Horror anthology sequel, VH2/S, is now available in the US on VOD, and word of mouth is saying the film is bigger in scope, and a huge improvement on the first film. I am also reading many comments that Adam Wingard’s Clinical Trials segment is the best, and this must be a massive boost to his already strong reputation as a horror director.
So far, Wingard has directed the stunning horror films, A Horrible Way to Die and Home Sick, plus one of the most creative shorts in the ABC’s of Death anthology, “Q Is For Quack”, and his segment in the first VHS anthology, “Tape 56” was one of the best for that film too. Now his celebrated segment in VHS/2 has its own superb poster, and you can view it below courtesy of Apple trailers.
V/H/S 2 arrived on VOD in the US from June 6th, and will have a theatrical release from July 12th. There are no UK dates announced at this time.
The directors for V/H/S 2 include Gareth Evans ( The Raid and Merantau), Eduardo Sanchez (Lovely Molly, The Blair Witch Project) along with his producing partner Gregg Hale, Jason Eisener (Hobo With A Shotgun) and Timo Tjahjanto (Macabre, The ABC’s of Death) will be joining returning writer and director Adam Wingard (V/H/S, You’re Next, A Horrible Way To Die), and writer/producer Simon Barrett (V/H/S, You’re Next, A Horrible Way To Die) will be making his directorial debut.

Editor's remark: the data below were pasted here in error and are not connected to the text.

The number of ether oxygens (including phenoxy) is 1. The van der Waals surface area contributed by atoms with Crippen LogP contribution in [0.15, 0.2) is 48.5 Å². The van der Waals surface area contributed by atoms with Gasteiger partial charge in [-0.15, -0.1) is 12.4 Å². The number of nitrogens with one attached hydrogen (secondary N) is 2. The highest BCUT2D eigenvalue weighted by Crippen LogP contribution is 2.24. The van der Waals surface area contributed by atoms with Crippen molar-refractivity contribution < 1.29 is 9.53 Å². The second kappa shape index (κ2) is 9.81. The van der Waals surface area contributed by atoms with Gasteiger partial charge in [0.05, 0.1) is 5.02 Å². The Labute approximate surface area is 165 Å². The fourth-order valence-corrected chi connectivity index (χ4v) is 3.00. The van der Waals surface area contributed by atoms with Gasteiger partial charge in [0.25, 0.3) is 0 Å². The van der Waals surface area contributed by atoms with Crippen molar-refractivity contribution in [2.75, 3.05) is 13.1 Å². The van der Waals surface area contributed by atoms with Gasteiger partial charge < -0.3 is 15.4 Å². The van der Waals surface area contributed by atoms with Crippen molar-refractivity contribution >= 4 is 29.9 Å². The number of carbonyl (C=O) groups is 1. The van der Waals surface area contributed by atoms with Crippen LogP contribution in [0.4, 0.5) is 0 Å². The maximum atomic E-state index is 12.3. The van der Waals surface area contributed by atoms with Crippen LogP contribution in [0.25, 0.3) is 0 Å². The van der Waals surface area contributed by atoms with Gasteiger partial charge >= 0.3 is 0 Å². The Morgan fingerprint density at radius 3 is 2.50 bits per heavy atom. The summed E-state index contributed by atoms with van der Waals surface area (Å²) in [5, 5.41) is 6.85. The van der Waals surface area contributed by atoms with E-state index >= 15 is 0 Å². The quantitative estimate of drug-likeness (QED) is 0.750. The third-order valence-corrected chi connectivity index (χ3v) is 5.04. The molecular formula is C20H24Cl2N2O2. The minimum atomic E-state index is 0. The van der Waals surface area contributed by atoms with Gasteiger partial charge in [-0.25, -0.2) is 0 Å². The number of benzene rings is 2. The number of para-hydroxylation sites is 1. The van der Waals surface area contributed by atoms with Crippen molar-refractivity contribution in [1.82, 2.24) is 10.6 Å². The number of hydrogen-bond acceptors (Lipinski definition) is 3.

Inside a darkened house looms a column of TVs littered with VHS tapes, a pagan shrine to forgotten analog gods. The screens crackle and pop endlessly with monochrome vistas of static—white noise permeating the brain and fogging concentration. But you must fight the urge to relax: this is no mere movie night. Those obsolete spools contain more than just magnetic tape. They are imprinted with the very soul of evil.
From the demented minds that brought you last year’s V/H/S comes V/H/S/2, an all-new anthology of dread, madness, and gore. This follow-up ventures even further down the demented path blazed by its predecessor, discovering new and terrifying territory in the genre. This is modern horror at its most inventive, shrewdly subverting our expectations about viral videos in ways that are just as satisfying as they are sadistic. The result is the rarest of all tapes—a second generation with no loss of quality.